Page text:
From the very moment I clicked the icon to begin Stick it to the Man I knew I was in for something strange and kooky. The developers have delivered this in spades. If you like your games injected with bizarre twisted humor, unique aesthetics, and some slight puzzle solving, then this one will be right up your alley. It’s one part light platformer and one part graphic adventure game. It won’t appeal to everyone, but it’s definitely memorable and a game that oozes with style.
You begin the game controlling a young dude named Ray. He’s at his job testing out the durability of a helmet the company has created. Basically he’s the crash test dummy of the joint. His shift ends and on his way home we cut away to a cargo plane in distress. It ends up dropping a container right onto Ray’s head (too bad he wasn’t wearing that helmet) and as such leaves him with some strange super powers. A spaghetti arm juts out of his noggin and can be used to manipulate the surroundings by grabbing onto objects. Small red pins can be grabbed, allowing him to reach areas otherwise out of reach. In addition, he’s gained the ability to read people’s minds! You can listen in on their private thoughts to help figure out solve the game’s numerous puzzles.
At its heart, Stick it to the Man reminds me of some of the early graphic adventure games of the late ‘80s and early ‘90s. Those games often required you to think outside the box and in order to reach your end goal you’d have to jump through numerous hoops to solve the puzzle. It’s exactly the same here. A good example is the first area you encounter. You find a guy who is ready to hang himself because his girlfriend left him. You find out that she ditched the guy because she has a teeth fetish – the more perfect the teeth the more she loves the guys she’s dating. Turns out she’s at a dance club with an old geezer because his dentures are simply to die for. So, it’s up you to figure out how to get those set of teeth out of the old man’s mouth and into the hands of the guy in distress. Let’s just say it’s a long and convoluted road that must be traveled – one that involves a hungry alligator, a cannibal chef, and a couple of thugs (to name a few). Figuring out how each character intertwines with the others is part of the appeal and although zany at times, each puzzle makes sense.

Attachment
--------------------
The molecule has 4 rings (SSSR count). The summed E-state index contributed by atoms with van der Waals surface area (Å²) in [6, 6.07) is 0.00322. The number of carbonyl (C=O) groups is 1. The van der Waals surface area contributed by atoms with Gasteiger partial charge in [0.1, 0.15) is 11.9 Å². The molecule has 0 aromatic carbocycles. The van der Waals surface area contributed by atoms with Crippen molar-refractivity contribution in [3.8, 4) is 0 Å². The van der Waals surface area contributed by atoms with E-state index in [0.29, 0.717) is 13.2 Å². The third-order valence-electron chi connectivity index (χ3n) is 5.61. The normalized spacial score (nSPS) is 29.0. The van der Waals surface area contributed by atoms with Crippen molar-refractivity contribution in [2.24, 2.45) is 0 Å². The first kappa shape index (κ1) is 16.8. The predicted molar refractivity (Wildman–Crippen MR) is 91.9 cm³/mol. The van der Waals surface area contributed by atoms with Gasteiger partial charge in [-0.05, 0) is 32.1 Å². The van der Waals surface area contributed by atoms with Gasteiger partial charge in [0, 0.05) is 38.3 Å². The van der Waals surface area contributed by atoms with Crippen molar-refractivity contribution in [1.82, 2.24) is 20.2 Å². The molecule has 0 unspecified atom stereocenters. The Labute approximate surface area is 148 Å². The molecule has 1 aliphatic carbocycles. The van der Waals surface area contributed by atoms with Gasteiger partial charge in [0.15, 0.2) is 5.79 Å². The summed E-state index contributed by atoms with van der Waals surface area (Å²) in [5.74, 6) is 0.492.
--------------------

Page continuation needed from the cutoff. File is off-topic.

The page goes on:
Right from the start I was struck by the visuals. The game looks like something ripped out of a Tim Burton movie. Everything is made out of paper and cardboard, so similar to Paper Mario, when you turn your character’s direction he simply flips over. Other things like cutout cars driving along the background and foreground really sell the look. The various characters sort of look like Simpson’s rejects, except the jaws are displaced from the rest of the head. They sort of remind me of PEZ dispensers and I really dig the crazy art style. Much of the game relies on darker colors and shadows, which really gives it a sort of grim and bleak atmosphere. The game looks fantastic on the TV and the Switch screen and although it’s probably not pushing the Switch to its limits in the power department, it has a solid visual flair throughout.
I also really love the music and voice direction. Games like these can live or die by the writing, humor, and voice acting. It all flows extremely well and I laughed out loud many times throughout my quest. I should mention that the humor is on the dark side, so this one might not be appropriate for the younger kids – although come to think of it many cartoons airing today often exhibit darker tones and subjects as well. All told, I came away impressed with the audiovisual presentation, especially for a smaller budget game.
Unlike games like Thimbleweed Park, it should be noted that Stick it to the Man puts a focus on platform jumping and exploration as well as puzzle solving. This unique merger of the two genres is pretty unique. In some ways the game reminded me slightly of Psychonauts, mainly because of the visuals and platforming. Each chapter has completely new areas to discover and explore, as well as a cast of characters to interact with. It’s not as long as some adventure games tend to be – you can probably get through the game in five to eight hours – depending on how savvy you are at solving puzzles.
When all is said and done, Stick it to the Man is yet another fun indie game that has made its way to the Switch. I love the resurgence of graphic adventure style games, and to me they especially fit well with the Switch’s play anywhere philosophy. I can pick up and play for a few minutes at a time to keep progressing through the story. This game came out three years ago on the Wii U, so it’s probably not worth a double dip unless you absolutely loved it the first go round and want to play it on the go. Still, if you haven’t ever played the game before, give it a try. You might be pleasantly surprised!
Stick It To The Man was reviewed using a final retail Nintendo Switch download code provided by the publisher.